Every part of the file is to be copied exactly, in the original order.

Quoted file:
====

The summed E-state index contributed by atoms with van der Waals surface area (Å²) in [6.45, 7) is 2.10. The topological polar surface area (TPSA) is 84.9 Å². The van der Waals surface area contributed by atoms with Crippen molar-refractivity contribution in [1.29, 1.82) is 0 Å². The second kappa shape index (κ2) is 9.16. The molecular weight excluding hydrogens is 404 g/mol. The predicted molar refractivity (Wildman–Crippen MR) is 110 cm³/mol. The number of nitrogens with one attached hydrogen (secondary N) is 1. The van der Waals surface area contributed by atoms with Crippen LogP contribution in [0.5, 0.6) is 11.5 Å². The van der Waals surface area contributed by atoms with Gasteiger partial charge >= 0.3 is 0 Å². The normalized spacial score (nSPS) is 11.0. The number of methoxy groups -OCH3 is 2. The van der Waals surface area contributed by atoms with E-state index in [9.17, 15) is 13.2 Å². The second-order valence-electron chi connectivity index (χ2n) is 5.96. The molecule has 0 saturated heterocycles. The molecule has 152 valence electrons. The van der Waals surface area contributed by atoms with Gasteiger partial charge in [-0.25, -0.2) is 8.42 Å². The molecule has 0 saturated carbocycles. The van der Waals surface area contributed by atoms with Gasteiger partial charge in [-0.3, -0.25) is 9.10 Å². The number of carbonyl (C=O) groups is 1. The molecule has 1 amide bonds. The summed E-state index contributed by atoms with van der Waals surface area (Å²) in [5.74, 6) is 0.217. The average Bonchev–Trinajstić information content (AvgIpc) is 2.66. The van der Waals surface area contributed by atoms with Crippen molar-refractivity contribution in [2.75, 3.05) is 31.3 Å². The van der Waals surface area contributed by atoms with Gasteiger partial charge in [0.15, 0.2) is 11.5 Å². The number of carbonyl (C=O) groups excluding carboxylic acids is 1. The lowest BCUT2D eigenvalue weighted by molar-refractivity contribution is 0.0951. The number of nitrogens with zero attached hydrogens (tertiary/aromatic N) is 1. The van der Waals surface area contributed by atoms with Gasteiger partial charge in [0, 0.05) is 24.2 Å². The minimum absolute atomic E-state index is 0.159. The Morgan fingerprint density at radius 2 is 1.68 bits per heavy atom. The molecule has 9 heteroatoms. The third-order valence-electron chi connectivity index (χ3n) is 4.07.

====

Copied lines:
The summed E-state index contributed by atoms with van der Waals surface area (Å²) in [6.45, 7) is 2.10. The topological polar surface area (TPSA) is 84.9 Å². The van der Waals surface area contributed by atoms with Crippen molar-refractivity contribution in [1.29, 1.82) is 0 Å². The second kappa shape index (κ2) is 9.16. The molecular weight excluding hydrogens is 404 g/mol. The predicted molar refractivity (Wildman–Crippen MR) is 110 cm³/mol. The number of nitrogens with one attached hydrogen (secondary N) is 1. The van der Waals surface area contributed by atoms with Crippen LogP contribution in [0.5, 0.6) is 11.5 Å². The van der Waals surface area contributed by atoms with Gasteiger partial charge >= 0.3 is 0 Å². The normalized spacial score (nSPS) is 11.0. The number of methoxy groups -OCH3 is 2. The van der Waals surface area contributed by atoms with E-state index in [9.17, 15) is 13.2 Å². The second-order valence-electron chi connectivity index (χ2n) is 5.96. The molecule has 0 saturated heterocycles. The molecule has 152 valence electrons. The van der Waals surface area contributed by atoms with Gasteiger partial charge in [-0.25, -0.2) is 8.42 Å². The molecule has 0 saturated carbocycles. The van der Waals surface area contributed by atoms with Gasteiger partial charge in [-0.3, -0.25) is 9.10 Å². The number of carbonyl (C=O) groups is 1. The molecule has 1 amide bonds. The summed E-state index contributed by atoms with van der Waals surface area (Å²) in [5.74, 6) is 0.217. The average Bonchev–Trinajstić information content (AvgIpc) is 2.66. The van der Waals surface area contributed by atoms with Crippen molar-refractivity contribution in [2.75, 3.05) is 31.3 Å². The van der Waals surface area contributed by atoms with Gasteiger partial charge in [0.15, 0.2) is 11.5 Å². The number of carbonyl (C=O) groups excluding carboxylic acids is 1. The lowest BCUT2D eigenvalue weighted by molar-refractivity contribution is 0.0951. The number of nitrogens with zero attached hydrogens (tertiary/aromatic N) is 1. The van der Waals surface area contributed by atoms with Gasteiger partial charge in [0, 0.05) is 24.2 Å². The minimum absolute atomic E-state index is 0.159. The Morgan fingerprint density at radius 2 is 1.68 bits per heavy atom. The molecule has 9 heteroatoms. The third-order valence-electron chi connectivity index (χ3n) is 4.07.